Dr. Pulaski treated Pierkowskie from the time he left the hospital until his death. Following his return from the hospital on July 25, Pierkowskie developed a headache and an ear abscess. According to Dr. Pulaski, Pierkowskie's myocarditis showed no important change. The insured developed an edema of the scrotum and hypostatic pneumonia three or four days before his death. Dr. Pulaski testified that the pneumonia was due to the fact that Pierkowskie was in bed and that hypostatic pneumonia was a complication to be expected under such circumstances. He testified that Pierkowskie's death " * * * was due to an injury, a fracture of the right tibia and right fibula and hypostatic pneumonia." Dr. Pulaski was asked, "Was there a direct relationship between the hypostatic pneumonia that developed and the fracture that you have described?" He answered that, " * * * the hypostatic pneumonia was the result of the fracture." He testified also that Pierkowskie's prior infirmities had nothing to do with his death.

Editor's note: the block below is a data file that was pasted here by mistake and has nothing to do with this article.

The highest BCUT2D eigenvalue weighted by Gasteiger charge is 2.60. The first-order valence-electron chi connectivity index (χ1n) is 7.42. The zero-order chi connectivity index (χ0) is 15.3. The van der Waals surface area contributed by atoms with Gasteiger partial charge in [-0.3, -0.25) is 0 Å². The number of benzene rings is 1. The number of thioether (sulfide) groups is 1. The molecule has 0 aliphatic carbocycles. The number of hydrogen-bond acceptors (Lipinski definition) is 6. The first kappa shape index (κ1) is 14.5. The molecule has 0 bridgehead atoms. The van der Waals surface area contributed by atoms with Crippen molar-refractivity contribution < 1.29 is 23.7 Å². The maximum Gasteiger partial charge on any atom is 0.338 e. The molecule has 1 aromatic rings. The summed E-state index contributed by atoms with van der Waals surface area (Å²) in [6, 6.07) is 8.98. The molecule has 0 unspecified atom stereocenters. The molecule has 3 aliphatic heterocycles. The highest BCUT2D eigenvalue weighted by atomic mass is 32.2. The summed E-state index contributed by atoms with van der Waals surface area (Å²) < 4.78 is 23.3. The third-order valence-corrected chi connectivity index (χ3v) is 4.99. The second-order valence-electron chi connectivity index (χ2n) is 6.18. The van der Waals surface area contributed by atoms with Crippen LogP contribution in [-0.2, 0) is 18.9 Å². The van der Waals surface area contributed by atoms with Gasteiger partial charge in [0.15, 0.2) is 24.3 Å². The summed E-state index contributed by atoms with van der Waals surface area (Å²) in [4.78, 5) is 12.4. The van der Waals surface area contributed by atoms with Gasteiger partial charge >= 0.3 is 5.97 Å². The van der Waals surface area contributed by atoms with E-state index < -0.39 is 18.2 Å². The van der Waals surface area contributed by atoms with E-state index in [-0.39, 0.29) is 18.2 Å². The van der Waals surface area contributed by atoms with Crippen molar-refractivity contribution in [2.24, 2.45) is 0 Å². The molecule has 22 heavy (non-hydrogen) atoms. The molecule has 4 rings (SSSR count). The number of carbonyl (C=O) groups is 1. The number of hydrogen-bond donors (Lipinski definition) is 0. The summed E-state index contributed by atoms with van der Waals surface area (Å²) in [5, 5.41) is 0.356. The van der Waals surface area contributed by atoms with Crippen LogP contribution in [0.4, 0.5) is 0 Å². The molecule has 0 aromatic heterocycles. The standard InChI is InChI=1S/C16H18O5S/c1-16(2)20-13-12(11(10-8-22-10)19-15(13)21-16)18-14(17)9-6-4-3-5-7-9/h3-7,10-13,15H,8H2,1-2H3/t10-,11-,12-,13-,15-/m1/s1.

In addition to this medical testimony, Dr. Lester L. Bower, a gastroenterologist called by the defendant, testified that in his opinion the cause of Pierkowskie's death was his prior illness. Dr. Bower had not examined Pierkowskie.
Pierkowskie's son and daughter both testified that their father had not been gainfully employed for some time prior to 1932, but that until the accident of July 4, 1940, he had ...